Friday, November 15, 2013

Woodchuck Lodge

John Burroughs (1837-1921) was a writer and naturalist from 100 years ago whose essays and books helped to establish the environmental movement. He built a rustic house near Roxbury, New York where he spent the summers and entertained guests.

A historic photo taken in John Burroughs' day (top), compared to one taken last summer, shows that some of original wood on the porch has been replaced.

 Last August I did a painting on the porch because the rain kept coming and going. As I dove into the watercolor, I kept in mind one of the quotes of John Burroughs: "Leap and the net will appear."

John Burroughs' Woodchuck Lodge 
More quotes by John Burroughs
Previously on GurneyJourney: The Creative Habitats of John Burroughs


Jacob A Stevens said...

Looks like a beautiful place to make art and ponder nature!

I have an off-topic question that I've been thinking about: Given a single light source, does the specular highlight on an object always appear in the same place where the diffuse lighting is brightest?

Steve said...

Burroughs was many things and certainly a rich source of quotations. The leap/net one is an old favorite. Here are four others:

"You can fail many times, but you're not a failure until you begin to blame somebody else.”

“I still find each day too short for all the thoughts I want to think, all the walks I want to take, all the books I want to read, and all the friends I want to see.”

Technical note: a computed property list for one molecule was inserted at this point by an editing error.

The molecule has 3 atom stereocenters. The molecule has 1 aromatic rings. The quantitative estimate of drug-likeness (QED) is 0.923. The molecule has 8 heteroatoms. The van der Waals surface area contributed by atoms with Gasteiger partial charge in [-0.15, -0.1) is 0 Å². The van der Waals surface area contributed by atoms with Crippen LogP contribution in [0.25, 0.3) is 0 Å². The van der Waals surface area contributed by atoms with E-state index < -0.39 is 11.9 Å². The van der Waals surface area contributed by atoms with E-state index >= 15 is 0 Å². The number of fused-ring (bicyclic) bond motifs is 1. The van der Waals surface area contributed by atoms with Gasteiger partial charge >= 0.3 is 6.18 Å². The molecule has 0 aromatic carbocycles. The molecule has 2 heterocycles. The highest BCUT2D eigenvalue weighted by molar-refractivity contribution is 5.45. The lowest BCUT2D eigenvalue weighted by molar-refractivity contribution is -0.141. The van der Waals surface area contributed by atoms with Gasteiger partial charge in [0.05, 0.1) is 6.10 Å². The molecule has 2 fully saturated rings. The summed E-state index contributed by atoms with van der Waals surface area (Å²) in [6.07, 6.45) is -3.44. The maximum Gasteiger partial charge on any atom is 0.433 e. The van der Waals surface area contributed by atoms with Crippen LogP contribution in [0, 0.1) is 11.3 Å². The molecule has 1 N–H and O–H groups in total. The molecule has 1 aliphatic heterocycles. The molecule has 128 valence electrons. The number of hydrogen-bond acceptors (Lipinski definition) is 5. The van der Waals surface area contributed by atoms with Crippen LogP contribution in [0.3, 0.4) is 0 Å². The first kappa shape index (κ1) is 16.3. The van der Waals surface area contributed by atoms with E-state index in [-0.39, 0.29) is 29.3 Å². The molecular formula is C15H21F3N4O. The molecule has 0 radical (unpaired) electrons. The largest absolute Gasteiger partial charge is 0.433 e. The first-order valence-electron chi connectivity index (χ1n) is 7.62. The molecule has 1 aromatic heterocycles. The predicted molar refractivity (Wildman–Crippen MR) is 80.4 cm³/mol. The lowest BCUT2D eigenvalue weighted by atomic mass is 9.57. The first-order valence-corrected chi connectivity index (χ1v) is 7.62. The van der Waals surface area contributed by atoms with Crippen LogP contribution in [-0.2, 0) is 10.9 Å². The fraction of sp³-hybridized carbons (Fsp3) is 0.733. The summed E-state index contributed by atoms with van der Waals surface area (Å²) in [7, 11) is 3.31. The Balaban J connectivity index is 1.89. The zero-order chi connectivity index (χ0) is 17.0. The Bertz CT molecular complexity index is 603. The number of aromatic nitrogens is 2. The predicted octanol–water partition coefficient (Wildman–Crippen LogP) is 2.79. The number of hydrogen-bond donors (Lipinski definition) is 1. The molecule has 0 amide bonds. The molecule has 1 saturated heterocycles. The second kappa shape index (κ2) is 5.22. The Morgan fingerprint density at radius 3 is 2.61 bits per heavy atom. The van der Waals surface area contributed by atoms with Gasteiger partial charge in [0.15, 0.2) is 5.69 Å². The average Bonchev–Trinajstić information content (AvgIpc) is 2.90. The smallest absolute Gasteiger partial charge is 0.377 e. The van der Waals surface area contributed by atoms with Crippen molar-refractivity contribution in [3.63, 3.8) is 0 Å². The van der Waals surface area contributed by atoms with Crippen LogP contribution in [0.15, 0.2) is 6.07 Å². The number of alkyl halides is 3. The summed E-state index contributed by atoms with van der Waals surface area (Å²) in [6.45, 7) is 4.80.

“The kingdom of heaven in not a place but a state of mind.”

“The secret of happiness is something to do”

James Gurney said...

Thanks for those quotes, Steve.

Jacob, the lightest area of diffuse reflection is the center light, which is the point where the light hits the form perpendicularly.

Unless the light source is directly behind you, the highlight is at a different spot, a spot closer to you. The highlight appears on the plane where the rays of light reflect back to your eye.

Jacob A Stevens said...

Ah! Ok. So I think that means that the more obtuse the angle of the light is from the camera, the further the specular highlight will be from the brightest diffuse area.


Jacob A Stevens said...

Actually, I drew a picture and found a more precise solution: The specular highlight is at an angle exactly halfway between the brightest diffuse light and the plane perpendicular to the camera.

bryceviewlodge said...

This picture reminds me so much of my old house in the province 10 years ago.

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